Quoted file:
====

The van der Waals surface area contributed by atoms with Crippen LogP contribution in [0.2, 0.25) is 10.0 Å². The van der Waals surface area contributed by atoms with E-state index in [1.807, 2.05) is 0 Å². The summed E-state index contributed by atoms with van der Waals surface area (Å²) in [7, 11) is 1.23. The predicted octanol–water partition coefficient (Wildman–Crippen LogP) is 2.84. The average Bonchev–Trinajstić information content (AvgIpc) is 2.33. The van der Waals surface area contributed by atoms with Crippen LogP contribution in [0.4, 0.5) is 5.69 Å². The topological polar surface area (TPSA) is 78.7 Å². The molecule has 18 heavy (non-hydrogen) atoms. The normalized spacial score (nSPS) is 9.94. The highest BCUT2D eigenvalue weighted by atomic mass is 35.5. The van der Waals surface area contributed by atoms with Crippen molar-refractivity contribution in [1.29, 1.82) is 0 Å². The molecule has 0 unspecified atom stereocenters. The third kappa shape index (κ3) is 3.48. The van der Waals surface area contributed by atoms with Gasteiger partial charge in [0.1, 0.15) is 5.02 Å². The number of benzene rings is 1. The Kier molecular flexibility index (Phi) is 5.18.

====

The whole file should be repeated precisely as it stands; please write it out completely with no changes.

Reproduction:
The van der Waals surface area contributed by atoms with Crippen LogP contribution in [0.2, 0.25) is 10.0 Å². The van der Waals surface area contributed by atoms with E-state index in [1.807, 2.05) is 0 Å². The summed E-state index contributed by atoms with van der Waals surface area (Å²) in [7, 11) is 1.23. The predicted octanol–water partition coefficient (Wildman–Crippen LogP) is 2.84. The average Bonchev–Trinajstić information content (AvgIpc) is 2.33. The van der Waals surface area contributed by atoms with Crippen LogP contribution in [0.4, 0.5) is 5.69 Å². The topological polar surface area (TPSA) is 78.7 Å². The molecule has 18 heavy (non-hydrogen) atoms. The normalized spacial score (nSPS) is 9.94. The highest BCUT2D eigenvalue weighted by atomic mass is 35.5. The van der Waals surface area contributed by atoms with Crippen molar-refractivity contribution in [1.29, 1.82) is 0 Å². The molecule has 0 unspecified atom stereocenters. The third kappa shape index (κ3) is 3.48. The van der Waals surface area contributed by atoms with Gasteiger partial charge in [0.1, 0.15) is 5.02 Å². The number of benzene rings is 1. The Kier molecular flexibility index (Phi) is 5.18.